The traceroute program goes a bit further than the ping program because it tells you what routers it used on the way to the destination machine.

The TCP/IP protocol uses the notion of Time to Live (TTL). This TTL is decreased by one as it moves through a router. As soon as the TTL reaches zero, the packet is destroyed. This stops TCP/IP packets from flooding a network when there is a routing loop. In a routing loop, your packet traverses the same router over and over again because of router misconfiguration. This is not common, but we have seen it on quite a few occasions on the Internet.

The traceroute program takes advantage of the TTL by initially specifying a TTL of 1. As your packet hits the first router, its TTL is decreased to zero and your client receives an ICMP packet informing you that your packet has been destroyed. To find the next router to your destination, traceroute sends a packet out to your server, with a TTL of 2. This time the packet goes one router further until the TTL is zero and you are notified that your packet has been destroyed. This happens until your packet eventually reaches your target machine.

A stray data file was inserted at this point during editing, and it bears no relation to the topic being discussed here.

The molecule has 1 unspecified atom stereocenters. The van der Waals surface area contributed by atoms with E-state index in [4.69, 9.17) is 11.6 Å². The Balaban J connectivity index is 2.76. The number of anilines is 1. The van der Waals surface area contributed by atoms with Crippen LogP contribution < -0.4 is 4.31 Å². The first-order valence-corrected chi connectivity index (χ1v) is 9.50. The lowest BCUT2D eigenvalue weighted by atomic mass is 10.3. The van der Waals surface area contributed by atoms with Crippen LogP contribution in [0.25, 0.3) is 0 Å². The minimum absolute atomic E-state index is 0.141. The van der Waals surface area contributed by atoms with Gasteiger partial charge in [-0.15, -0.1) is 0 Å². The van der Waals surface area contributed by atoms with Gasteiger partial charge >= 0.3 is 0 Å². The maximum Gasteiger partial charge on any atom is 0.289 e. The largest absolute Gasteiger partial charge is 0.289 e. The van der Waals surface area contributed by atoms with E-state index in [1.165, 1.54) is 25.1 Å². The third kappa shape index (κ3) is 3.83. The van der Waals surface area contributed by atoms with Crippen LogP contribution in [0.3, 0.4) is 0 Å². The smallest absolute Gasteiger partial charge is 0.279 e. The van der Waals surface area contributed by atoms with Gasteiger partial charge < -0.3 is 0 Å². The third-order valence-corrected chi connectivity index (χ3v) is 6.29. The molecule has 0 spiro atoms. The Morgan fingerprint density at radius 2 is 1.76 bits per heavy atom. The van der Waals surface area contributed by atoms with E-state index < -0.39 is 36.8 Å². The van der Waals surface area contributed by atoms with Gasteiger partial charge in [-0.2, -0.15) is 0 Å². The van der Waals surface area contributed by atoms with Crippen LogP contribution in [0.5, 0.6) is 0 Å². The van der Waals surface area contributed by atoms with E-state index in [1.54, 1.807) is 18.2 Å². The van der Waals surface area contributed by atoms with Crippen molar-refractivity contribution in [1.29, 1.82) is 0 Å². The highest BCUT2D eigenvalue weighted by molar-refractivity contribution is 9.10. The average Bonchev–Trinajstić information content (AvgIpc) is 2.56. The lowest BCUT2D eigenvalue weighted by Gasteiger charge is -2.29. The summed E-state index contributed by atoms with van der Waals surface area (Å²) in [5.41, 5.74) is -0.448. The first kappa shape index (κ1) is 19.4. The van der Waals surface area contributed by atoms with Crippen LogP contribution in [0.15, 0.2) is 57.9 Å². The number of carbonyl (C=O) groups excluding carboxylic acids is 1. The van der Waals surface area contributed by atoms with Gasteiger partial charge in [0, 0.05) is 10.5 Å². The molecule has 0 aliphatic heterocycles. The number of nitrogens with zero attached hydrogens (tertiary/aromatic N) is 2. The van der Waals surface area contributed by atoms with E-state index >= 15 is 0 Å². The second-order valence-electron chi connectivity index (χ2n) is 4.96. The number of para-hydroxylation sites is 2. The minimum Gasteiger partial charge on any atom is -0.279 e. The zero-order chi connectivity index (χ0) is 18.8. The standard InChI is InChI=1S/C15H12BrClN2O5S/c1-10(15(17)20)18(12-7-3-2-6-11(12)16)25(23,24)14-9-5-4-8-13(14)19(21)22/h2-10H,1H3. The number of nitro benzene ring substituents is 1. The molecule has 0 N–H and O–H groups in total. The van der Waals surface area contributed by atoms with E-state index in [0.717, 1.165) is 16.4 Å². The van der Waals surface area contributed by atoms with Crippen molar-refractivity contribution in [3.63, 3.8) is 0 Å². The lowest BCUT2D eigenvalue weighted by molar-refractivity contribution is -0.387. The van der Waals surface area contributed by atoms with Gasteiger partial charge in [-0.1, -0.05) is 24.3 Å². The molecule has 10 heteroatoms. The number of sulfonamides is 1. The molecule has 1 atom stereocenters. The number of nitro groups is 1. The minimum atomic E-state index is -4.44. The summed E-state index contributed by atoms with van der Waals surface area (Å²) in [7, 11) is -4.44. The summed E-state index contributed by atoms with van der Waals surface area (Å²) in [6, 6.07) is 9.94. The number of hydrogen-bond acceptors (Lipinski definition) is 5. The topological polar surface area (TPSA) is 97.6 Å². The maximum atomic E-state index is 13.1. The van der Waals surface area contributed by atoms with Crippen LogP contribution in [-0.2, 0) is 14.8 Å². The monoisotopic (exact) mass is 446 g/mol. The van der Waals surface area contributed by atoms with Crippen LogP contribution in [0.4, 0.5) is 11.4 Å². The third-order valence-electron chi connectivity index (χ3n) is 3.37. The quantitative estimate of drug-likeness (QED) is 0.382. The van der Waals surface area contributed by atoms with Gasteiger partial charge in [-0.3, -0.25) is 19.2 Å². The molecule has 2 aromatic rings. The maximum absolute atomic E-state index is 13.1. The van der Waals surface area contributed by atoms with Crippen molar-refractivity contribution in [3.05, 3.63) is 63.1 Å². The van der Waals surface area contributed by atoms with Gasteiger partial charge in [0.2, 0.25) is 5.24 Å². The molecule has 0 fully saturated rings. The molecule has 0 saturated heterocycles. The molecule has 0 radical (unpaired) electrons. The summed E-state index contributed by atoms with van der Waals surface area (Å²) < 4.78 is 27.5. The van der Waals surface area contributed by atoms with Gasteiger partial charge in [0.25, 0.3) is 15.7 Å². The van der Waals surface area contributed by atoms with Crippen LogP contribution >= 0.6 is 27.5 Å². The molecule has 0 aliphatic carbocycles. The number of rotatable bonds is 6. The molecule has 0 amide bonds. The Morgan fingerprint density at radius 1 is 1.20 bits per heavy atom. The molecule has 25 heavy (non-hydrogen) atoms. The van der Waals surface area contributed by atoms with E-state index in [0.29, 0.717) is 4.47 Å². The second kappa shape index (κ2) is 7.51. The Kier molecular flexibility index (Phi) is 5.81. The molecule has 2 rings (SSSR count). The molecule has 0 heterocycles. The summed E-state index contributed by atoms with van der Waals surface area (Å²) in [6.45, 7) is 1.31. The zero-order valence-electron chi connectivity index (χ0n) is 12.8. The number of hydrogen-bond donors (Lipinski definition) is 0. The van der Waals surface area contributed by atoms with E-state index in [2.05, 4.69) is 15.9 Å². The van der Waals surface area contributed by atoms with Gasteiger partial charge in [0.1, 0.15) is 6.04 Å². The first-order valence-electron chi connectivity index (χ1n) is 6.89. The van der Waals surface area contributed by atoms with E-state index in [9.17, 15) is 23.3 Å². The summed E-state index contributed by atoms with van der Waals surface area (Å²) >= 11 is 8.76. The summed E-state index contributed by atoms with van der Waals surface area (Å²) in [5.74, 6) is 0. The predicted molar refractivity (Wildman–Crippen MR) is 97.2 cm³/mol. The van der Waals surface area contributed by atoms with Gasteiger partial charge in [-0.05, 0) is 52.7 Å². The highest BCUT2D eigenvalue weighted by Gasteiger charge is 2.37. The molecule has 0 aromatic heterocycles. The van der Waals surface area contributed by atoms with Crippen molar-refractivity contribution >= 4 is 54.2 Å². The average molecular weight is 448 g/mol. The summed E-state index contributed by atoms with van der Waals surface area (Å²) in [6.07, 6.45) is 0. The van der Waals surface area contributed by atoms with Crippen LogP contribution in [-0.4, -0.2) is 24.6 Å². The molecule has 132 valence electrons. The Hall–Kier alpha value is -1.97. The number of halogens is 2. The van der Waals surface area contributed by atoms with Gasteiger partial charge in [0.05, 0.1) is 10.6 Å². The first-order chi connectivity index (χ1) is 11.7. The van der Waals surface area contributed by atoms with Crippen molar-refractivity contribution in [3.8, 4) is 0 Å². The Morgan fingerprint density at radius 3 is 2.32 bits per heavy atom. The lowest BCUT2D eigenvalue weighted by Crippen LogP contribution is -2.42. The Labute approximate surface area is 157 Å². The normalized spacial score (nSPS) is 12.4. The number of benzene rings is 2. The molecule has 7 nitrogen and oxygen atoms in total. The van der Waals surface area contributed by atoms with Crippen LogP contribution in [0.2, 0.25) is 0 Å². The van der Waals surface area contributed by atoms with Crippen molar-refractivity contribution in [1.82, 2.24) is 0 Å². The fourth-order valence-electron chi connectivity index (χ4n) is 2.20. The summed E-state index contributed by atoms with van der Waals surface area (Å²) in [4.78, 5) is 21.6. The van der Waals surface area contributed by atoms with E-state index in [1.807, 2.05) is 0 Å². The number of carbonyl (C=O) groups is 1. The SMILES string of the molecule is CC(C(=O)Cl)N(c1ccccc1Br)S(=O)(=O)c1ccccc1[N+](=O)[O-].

The traceroute program helps you diagnose where a connectivity problem exists on the way to a server. This is useful as it can help you rule out whether the problem is local to your administrative domain or is someone else's problem. See Listing 15-16 for an example.

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